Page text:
How Well Is City Enforcing Construction-Harassment Laws?

Several instances of con- struction-related harass- ment, including one where tenants in a Brooklyn building were left without cooking gas, have advocates questioning how well the city is enforcing its new laws intended to pro- tect tenants.

The 12-bill package ad- vanced by the Stand for Tenant Safety Coalition last year at- tempts to stop landlords from using construction as a way to drive out rent-stabilized ten- ants. The laws, most of which went into effect Dec. 30, in- crease the minimum penalties for doing construction work without a permit from the city Department of Buildings or in violation of a stop-work order. They also require landlords to disseminate a “Tenant Protec- tion Plan” to all occupants of any building where the depart- ment has granted a construc- tion permit and to post a “Safe Construction Bill of Rights.” Other measures in the pack- age require the Buildings De- partment to set a deadline for certifying repairs to hazardous conditions whenever it has is- sued an order for the building to be vacated.

“I don’t think the laws are really being enforced, at least as they’re written—in some cases, not at all,” observed Yo- natan Tadele, an organizer with the Cooper Square Commit- tee. He has been working with rent-stabilized tenants at 550 Broome St. in Soho, where the landlord has conducted unsafe work, including asbestos abate- ment, without a permit while tenants were living there. The city’s interagency Tenant Ha- rassment Prevention task force did issue a stop-work order and several violations after it in- spected the building, Tadele says, but did not issue viola- tions for the landlord’s failure to file a Tenant Protection Plan or to post a Safe Construction Bill of Rights.

One reason may be that the Buildings Department rarely scrutinizes landlords’ appli- cations for permits. At 550 Broome, Tadele reports, the landlord first stated that the building was neither occupied nor rent-stabilized, then certi- fied that the building was rent- stabilized but not occupied. If the department believed no one was living in the build- ing, then it wouldn’t enforce measures intended to protect occupants, such as requiring a Tenant Protection Plan.

“As much as you have in- stances where new STS laws are not being observed, there are still issues with the in- ternal auditing of permits,” Tadele says. “There are some landlords who still try to take advantage of that.”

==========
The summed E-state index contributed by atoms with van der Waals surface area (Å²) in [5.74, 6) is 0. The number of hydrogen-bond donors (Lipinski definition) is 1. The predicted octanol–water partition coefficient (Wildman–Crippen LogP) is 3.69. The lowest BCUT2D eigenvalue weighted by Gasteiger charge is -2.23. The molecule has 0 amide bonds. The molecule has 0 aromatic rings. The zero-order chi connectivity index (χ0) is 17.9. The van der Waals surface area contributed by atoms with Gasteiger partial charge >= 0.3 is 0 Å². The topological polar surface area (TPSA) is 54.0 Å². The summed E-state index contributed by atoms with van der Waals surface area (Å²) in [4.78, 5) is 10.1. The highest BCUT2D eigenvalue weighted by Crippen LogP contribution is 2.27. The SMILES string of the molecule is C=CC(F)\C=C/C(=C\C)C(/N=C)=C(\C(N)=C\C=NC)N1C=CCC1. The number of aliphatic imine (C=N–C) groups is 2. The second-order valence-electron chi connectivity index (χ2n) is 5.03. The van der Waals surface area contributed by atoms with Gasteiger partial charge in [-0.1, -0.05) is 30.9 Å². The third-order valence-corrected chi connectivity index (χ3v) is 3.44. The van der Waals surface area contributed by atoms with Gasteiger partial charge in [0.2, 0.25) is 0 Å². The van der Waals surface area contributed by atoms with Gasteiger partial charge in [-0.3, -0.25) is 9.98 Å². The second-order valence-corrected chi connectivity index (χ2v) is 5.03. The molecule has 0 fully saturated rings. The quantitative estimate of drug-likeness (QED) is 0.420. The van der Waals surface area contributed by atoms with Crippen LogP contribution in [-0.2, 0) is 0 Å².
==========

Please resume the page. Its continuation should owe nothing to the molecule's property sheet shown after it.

The accuracy of permit applications is also an issue at 272 Stagg St., a six-unit rent-stabilized building in Williamsburg. Tenants began experiencing construction-re- lated harassment last Novem- ber, says St. Nick’s Alliance organizer Rolando Guzman, as their landlord began gut- ting the first-floor apartments, without permits. Soon after, he says, the landlord sought permits for alterations and renovations in those units— work far less intensive than the demolition actually taking place—and falsely stated that the building did not have rent- stabilized tenants.

By February, cooking gas had been cut off for all the tenants, and the Buildings Department had assigned a 24-hour “fire guard” to the site because fire-resistant material between the first and second floors had been removed. The department did issue viola- tions for failing to post a Safe Construction Bill of Rights in the building or file a Ten- ant Protection Plan, Guzman notes.

Tadele and Guzman are op- timistic that the Buildings De- partment will implement the legislation. One crucial need, they say, is adequately fund- ing the real-time enforcement unit mandated by another of the Stand for Tenant Safety laws, which goes into effect this month. That unit would monitor all major permitted work citywide, and must re- spond to any complaints of hazardous conditions relat- ed to work without a permit within 12 hours. STS coali- tion members estimate that it will take $8 million a year to hire, train, and dispatch an ad- equate number of inspectors.

“Our interest is the ten- ant’s interest, and we want to see these laws enforced,” Tadele says. “We do organizing around this, and we’ll continue to do it.”

For the new laws to be ef- fective, the two add, tenants need to be educated about what forms of construction are illegal and what they can do about it. “The biggest question,” says Guzman, “is what happens to tenants who don’t know their tenants’ rights, who aren’t connected to hous- ing advocacy organizations.”